The ketogenic diet is currently the only known treatment for children with Glucose transporter 1 deficiency syndrome. It is also used on a short-term basis to treat other types of seizure disorders. The ketogenic diet is a special high-fat diet that relies on oils, heavy cream, butter, and mayonnaise to provide the necessary fat to produce ketone bodies. These ketone bodies help to control seizures. The ketogenic diet is also being used as a treatment for cancer, ALS, Alzheimer’s and dementia.
Why does the keto diet for GT1 deficiency
Why does this diet work for kids with Glut 1-DS? The human body normally burns glucose (sugar) for most of its energy. In children with Glut 1-DS, glucose does not make its way to the brain to provide fuel for it to function properly because of the defective transporter named Glut 1. Ketones can reach the brain, however, providing the energy the brain needs to function and to control seizures. When fat breaks down in the body, it forms ketones; hence the effectiveness of this extremely high-fat way of eating.
In its most restrictive form – typically required for people with Glut 1-DS – the ketogenic diet totally eliminates sweets, such as candy, cookies, cakes and other desserts. In addition, carbohydrate-rich foods such as bread, potatoes, rice, cereal and pasta are not allowed. All other foods such as proteins (meat/bean/nuts), fruits and vegetables are limited. All the foods eaten must be consumed with 4-5 times the amount of fat as there are protein and carbohydrates combined. The fats need to be taken simultaneously with any other foods. They cannot be taken at another time.
Think that sounds like a diet you would want to be on? Consider that to reach that ratio, kids often have to swallow spoonfuls of mayonnaise or vegetable oils – plain. All meals need to be weighed on a scale and each food item is measured in grams. Even medications such as pills and lotions have to be monitored for their carbohydrate counts. When kids with Glut 1-DS are sick they must rely on IV fluids and IV medications that do not affect blood glucose levels.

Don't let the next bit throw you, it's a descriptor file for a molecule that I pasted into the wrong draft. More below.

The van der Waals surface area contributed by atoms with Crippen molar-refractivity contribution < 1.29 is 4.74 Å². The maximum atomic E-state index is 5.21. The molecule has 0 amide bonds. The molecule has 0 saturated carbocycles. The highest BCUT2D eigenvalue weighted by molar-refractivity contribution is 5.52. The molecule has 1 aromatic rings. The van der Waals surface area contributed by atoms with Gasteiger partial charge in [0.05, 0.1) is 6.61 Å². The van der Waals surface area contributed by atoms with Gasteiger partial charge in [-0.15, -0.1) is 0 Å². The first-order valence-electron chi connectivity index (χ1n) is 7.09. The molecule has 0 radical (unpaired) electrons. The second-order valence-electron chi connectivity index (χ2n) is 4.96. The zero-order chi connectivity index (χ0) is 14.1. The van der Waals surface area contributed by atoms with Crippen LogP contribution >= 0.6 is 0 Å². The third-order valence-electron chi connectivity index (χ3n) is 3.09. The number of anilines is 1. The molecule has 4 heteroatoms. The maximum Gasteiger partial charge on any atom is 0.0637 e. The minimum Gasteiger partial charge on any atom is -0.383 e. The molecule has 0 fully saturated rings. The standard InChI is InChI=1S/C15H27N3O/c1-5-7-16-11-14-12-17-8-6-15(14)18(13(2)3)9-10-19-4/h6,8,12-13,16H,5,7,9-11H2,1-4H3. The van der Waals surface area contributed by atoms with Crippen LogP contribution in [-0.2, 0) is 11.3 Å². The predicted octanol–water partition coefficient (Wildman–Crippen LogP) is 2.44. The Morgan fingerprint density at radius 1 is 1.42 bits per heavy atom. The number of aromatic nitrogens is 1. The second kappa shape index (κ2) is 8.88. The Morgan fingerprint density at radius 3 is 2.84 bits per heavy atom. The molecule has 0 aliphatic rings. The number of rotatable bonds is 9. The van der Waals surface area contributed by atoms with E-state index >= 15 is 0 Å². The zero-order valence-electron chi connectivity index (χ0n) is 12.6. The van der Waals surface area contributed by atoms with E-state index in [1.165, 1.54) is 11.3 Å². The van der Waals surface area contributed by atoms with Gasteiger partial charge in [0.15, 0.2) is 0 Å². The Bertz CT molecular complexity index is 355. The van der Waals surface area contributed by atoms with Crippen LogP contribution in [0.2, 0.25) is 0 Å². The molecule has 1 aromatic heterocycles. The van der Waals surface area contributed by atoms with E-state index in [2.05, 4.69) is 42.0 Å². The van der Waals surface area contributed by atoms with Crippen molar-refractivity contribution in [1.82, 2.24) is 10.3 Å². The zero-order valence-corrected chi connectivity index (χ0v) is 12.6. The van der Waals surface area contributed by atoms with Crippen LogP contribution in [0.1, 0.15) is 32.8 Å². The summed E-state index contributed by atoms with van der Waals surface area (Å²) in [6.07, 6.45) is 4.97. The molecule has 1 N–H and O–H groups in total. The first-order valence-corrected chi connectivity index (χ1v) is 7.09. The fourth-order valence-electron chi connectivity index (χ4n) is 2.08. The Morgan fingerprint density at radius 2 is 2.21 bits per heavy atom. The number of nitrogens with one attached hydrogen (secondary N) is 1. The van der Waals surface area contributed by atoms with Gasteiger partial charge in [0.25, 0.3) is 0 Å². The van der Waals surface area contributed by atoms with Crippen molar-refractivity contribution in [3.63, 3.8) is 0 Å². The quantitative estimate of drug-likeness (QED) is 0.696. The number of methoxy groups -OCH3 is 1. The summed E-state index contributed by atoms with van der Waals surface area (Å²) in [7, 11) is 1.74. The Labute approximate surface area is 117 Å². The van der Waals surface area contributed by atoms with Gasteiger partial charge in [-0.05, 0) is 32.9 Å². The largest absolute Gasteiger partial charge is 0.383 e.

How long can the Keto diet help the patients?
It is unknown how long the ketogenic diet will continue to control seizures and remain active as it has rarely been used long-term (most children are on the menu for 5-10 years at the longest). What is known is that the diet is certainly not without risk and harm. Because of the nutritional deficits children on the ketogenic diet experience, they often require supplements such as calcium, alpha-lipoic acid, and Carnitine and a sugar-free multivitamin to name just a few. Given the high-fat nature of the diet, blood lipids need to be measured regularly, and high cholesterol is a concern.
Children on a diet can experience kidney problems, including the development of painful kidney stones. Maintaining the food can be psychologically gruelling and physically agonizing as well. The strict nature of the diet makes eating out in public – at restaurants, birthday parties and family gatherings – a challenge both logistically and psychologically for kids who just want to fit in with their peers. When weighed against the alternative, however – near-constant seizures and severe developmental regression – the ketogenic diet currently offers the best course of treatment for children with Glut 1-DS.